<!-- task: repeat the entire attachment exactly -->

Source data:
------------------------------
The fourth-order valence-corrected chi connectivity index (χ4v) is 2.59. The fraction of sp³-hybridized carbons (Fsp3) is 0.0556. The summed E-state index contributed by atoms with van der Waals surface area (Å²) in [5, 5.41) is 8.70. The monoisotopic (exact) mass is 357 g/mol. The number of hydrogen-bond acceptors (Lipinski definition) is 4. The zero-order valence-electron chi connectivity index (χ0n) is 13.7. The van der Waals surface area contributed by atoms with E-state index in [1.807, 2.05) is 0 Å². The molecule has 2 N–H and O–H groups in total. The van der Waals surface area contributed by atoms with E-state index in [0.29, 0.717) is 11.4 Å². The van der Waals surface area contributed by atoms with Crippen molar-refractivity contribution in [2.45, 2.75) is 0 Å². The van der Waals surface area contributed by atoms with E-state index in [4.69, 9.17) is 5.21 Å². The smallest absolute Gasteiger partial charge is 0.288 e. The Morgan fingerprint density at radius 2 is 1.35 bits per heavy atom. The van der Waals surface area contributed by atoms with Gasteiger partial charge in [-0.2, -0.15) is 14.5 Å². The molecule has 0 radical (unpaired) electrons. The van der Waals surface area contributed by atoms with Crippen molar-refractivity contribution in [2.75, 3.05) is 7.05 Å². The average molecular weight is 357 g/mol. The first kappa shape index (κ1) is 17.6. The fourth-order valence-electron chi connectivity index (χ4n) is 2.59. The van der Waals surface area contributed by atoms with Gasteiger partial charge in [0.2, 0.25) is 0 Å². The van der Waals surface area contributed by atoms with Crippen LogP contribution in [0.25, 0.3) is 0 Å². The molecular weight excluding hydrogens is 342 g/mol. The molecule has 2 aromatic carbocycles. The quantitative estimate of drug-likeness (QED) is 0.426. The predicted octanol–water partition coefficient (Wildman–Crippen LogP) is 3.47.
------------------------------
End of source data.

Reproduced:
The fourth-order valence-corrected chi connectivity index (χ4v) is 2.59. The fraction of sp³-hybridized carbons (Fsp3) is 0.0556. The summed E-state index contributed by atoms with van der Waals surface area (Å²) in [5, 5.41) is 8.70. The monoisotopic (exact) mass is 357 g/mol. The number of hydrogen-bond acceptors (Lipinski definition) is 4. The zero-order valence-electron chi connectivity index (χ0n) is 13.7. The van der Waals surface area contributed by atoms with E-state index in [1.807, 2.05) is 0 Å². The molecule has 2 N–H and O–H groups in total. The van der Waals surface area contributed by atoms with E-state index in [0.29, 0.717) is 11.4 Å². The van der Waals surface area contributed by atoms with Crippen molar-refractivity contribution in [2.45, 2.75) is 0 Å². The van der Waals surface area contributed by atoms with E-state index in [4.69, 9.17) is 5.21 Å². The smallest absolute Gasteiger partial charge is 0.288 e. The Morgan fingerprint density at radius 2 is 1.35 bits per heavy atom. The van der Waals surface area contributed by atoms with Gasteiger partial charge in [-0.2, -0.15) is 14.5 Å². The molecule has 0 radical (unpaired) electrons. The van der Waals surface area contributed by atoms with Crippen molar-refractivity contribution in [2.75, 3.05) is 7.05 Å². The average molecular weight is 357 g/mol. The first kappa shape index (κ1) is 17.6. The fourth-order valence-electron chi connectivity index (χ4n) is 2.59. The van der Waals surface area contributed by atoms with Gasteiger partial charge in [0.2, 0.25) is 0 Å². The van der Waals surface area contributed by atoms with Crippen LogP contribution in [0.25, 0.3) is 0 Å². The molecular weight excluding hydrogens is 342 g/mol. The molecule has 2 aromatic carbocycles. The quantitative estimate of drug-likeness (QED) is 0.426. The predicted octanol–water partition coefficient (Wildman–Crippen LogP) is 3.47.